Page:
Steaks, plant-based burgers, pizzas and fois gras. We surveyed athletes on their dietary needs. This is what they told us they wanted to eat.
It was Napoleon who said an army marches on its stomach. It’s pretty clear the same is true for Red Bull X-Alps athletes. They’re going to eat like kings to stay in the race, feasting on everything from pizza to steaks to massive bowls of pasta, according to our diet and nutrition survey. One even plans to eat fois gras on an evening (and it’s not a French athlete!).
Most athletes are focusing on traditional carb-heavy meals to keep them fueled for the 12-day ordeal – 71% say pasta is their ideal evening meal – but their approaches are more sophisticated than just loading up on Mama’s spaghetti. They’re also packing their meals with fresh vegetables, salads, fruit and nuts. More than seven in 10 are taking supplements like amino acids for muscle soreness, collagen for joints, as well as magnesium, vitamins and fish oils. And they’re taking protein shakes to aid recovery.
However, some athletes are going ‘ketogenic’. Nearly 15% of those surveyed said they had ditched the high carb philosophy in favour of the high fat diet to become more ‘fat adaptive’. This involves cutting out carbs and loading up on high fat foods like butter, coconut, avocados and eating a lot of animal and fish protein, including offal, eggs and oily fish.
The idea behind going keto is to make the body more efficient at running off fat. The logic is simple: unlike glycogen (which is converted from carbs), the body’s fat supplies are inexhaustible. The catch? Fat isn’t the most high-octane fuel so it’s fine for long and slow-paced efforts, but it’s not the fuel for powering performance bests.
Alex Cook, a sports dietician and athletics coach, explains why an athlete might be attracted by going Keto: “We've got enough fat in our body to fuel us for something like 30,000 kilometers, so we can keep going forever on our fat, but you're never going to perform at your best,” she says.
It all depends on your heart rate. “The higher heart rate, the more reliant you are on carbohydrate for energy. Your body favors carbohydrate because it's the easiest fuel to transfer to energy, compared to fat and protein. But a lot of people will think with these longer events, if they're working at a lower heart rate, therefore to get their body used to using fat for energy is going to do them well in the long run."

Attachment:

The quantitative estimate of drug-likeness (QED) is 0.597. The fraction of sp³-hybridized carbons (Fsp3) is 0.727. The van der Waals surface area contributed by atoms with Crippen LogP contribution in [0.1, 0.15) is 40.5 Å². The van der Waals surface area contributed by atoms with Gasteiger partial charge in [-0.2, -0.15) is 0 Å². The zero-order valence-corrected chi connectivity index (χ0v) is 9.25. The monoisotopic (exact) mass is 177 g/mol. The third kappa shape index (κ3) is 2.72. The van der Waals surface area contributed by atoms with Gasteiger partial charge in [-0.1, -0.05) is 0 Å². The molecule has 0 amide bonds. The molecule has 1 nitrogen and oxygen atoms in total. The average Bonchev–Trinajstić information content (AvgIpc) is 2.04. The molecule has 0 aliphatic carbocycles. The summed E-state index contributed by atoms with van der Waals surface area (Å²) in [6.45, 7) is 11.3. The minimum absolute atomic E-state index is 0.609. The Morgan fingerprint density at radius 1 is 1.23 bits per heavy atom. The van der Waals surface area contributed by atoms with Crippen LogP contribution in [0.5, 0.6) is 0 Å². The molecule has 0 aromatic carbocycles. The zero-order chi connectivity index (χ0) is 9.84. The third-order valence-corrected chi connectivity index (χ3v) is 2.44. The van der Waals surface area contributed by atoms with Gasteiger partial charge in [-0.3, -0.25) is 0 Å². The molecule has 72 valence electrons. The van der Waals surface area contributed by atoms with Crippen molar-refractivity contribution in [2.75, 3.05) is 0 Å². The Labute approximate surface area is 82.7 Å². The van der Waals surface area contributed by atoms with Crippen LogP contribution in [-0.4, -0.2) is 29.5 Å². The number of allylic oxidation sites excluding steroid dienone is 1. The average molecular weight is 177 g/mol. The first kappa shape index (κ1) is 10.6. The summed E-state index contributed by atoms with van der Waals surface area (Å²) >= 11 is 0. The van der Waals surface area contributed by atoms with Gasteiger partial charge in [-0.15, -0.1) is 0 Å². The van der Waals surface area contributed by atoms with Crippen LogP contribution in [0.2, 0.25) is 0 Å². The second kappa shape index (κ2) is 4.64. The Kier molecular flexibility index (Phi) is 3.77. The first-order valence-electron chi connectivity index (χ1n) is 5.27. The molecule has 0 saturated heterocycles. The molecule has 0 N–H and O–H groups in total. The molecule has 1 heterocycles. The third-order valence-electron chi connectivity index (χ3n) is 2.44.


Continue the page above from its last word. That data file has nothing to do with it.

One athlete taking that approach is Gavin McClurg, who’s going Keto. He says he’ll start the day with a ‘bulletproof coffee’ – that’s coffee with a ton of butter in it. “It’s delicious,” he says. “I discovered in the 2015 race that [even good] carbs taken over a long period of time lead to massive inflammation and a lot of pain. After the race I did a bunch of tests and moved to an ‘Optimized Fat Adaptive’ diet. The result? Zero gut problems or inflammation problems and more importantly ZERO energy problems in the 2017 and 2019 races.”
His ideal diet is hunter’s fare, fish, steaks, offal, blood sausage – and yes, fois gras. Kinga Masztalerz is also keen on steak: “Sorry cows! But without enough red meat I get anaemia.”
The majority of athletes are not following a strict diet. Two thirds of those surveyed say they will eat anything, 14% say they’re mostly vegetarian. Those going veggie include Eduardo Garza and Steve Bramfitt. The British athlete says he was following a Keto diet for a while but is back to a 90/10 plant-based diet and plans to make his own energy balls with almonds, hazelnuts, macadamias, sunflower oil and coffee. (The 10% non-plant part is reserved for slip-ups like the occasional ham sandwich.)
Although he’s not following Keto principles, Garza says he scaled back on the carbs during training to get his body used to burning fats but then during the race, the goal is to eat ‘good quality carbs so that I am always fuelled adequately’.
When it comes to breakfast, porridge seems to be the ideal breakfast of choice with 42% saying they like to start the day with oatmeal – mixed with fruits, nuts and chocolate. “I can’t live without it,” says Michal Gierlach.
One thing all athletes agree on is the importance of nutrition. Everyone surveyed gave it a score of 7 out of 10 or higher. All, interestingly, except one man – the athlete who has won the last six editions.
Maurer says he gives five out of ten to the importance of what food he eats, but a maximum ten out of ten to the quantity of his food. For him, it’s all about getting the calories in. “I try to eat all the time,” he says. “But I’m lucky, I have no problems.”
“He's got a very good point,” adds Cook. “The priority has to be calories in versus calories out. It’s like the Tour de France, where they expend ridiculous amounts of calories every day. So the priority has to be getting these calories in, making sure they're getting the carbs in and obviously protein so that they're getting that recovery as well. But the problem with these long events, is that a lot of people might suffer from a lower appetite because the stress levels are quite high. Sometimes it can be quite difficult to actually get enough food in, so it’s ok not being too strict. It’s fine to have that chocolate bar or jelly babies just to get the energy in where you can.”
In his first Red Bull X-Alps Dutch athlete Ferdy van Schelven lost 11kg. “That wasn’t good,” he recalls. Like Maurer, he has a simple food philosophy: “Eat as much as I can,” he says.
Cook also cautions against being too fixated by the science. “We have all this science but actually it’s also about realizing that nutrition is so individual and personal – it’s about looking at the science and tweaking it around the individual to see actually what works for them.”
So whether it’s butter in their coffee, steak or a bowl of pasta, it doesn’t really matter where the calories come from – only that athletes have enough energy to keep going, day after punishing day.